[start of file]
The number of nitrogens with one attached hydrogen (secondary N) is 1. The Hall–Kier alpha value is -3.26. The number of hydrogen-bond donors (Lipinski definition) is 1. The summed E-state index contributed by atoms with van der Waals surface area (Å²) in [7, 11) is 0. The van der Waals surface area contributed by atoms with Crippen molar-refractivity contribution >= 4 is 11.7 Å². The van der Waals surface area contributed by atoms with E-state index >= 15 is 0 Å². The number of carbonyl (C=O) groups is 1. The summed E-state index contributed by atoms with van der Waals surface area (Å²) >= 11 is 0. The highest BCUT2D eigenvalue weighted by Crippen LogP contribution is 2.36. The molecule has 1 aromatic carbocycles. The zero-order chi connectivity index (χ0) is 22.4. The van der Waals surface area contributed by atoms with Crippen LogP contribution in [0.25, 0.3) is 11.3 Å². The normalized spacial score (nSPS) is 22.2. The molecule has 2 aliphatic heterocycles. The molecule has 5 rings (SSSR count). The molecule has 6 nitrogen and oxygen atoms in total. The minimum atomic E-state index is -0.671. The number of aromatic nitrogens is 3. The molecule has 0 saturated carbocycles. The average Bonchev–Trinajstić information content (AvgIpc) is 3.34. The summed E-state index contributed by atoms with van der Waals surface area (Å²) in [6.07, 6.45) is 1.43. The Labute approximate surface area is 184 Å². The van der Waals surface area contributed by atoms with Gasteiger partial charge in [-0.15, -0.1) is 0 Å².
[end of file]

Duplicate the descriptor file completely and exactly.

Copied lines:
The number of nitrogens with one attached hydrogen (secondary N) is 1. The Hall–Kier alpha value is -3.26. The number of hydrogen-bond donors (Lipinski definition) is 1. The summed E-state index contributed by atoms with van der Waals surface area (Å²) in [7, 11) is 0. The van der Waals surface area contributed by atoms with Crippen molar-refractivity contribution >= 4 is 11.7 Å². The van der Waals surface area contributed by atoms with E-state index >= 15 is 0 Å². The number of carbonyl (C=O) groups is 1. The summed E-state index contributed by atoms with van der Waals surface area (Å²) >= 11 is 0. The highest BCUT2D eigenvalue weighted by Crippen LogP contribution is 2.36. The molecule has 1 aromatic carbocycles. The zero-order chi connectivity index (χ0) is 22.4. The van der Waals surface area contributed by atoms with Crippen LogP contribution in [0.25, 0.3) is 11.3 Å². The normalized spacial score (nSPS) is 22.2. The molecule has 2 aliphatic heterocycles. The molecule has 5 rings (SSSR count). The molecule has 6 nitrogen and oxygen atoms in total. The minimum atomic E-state index is -0.671. The number of aromatic nitrogens is 3. The molecule has 0 saturated carbocycles. The average Bonchev–Trinajstić information content (AvgIpc) is 3.34. The summed E-state index contributed by atoms with van der Waals surface area (Å²) in [6.07, 6.45) is 1.43. The Labute approximate surface area is 184 Å². The van der Waals surface area contributed by atoms with Gasteiger partial charge in [-0.15, -0.1) is 0 Å².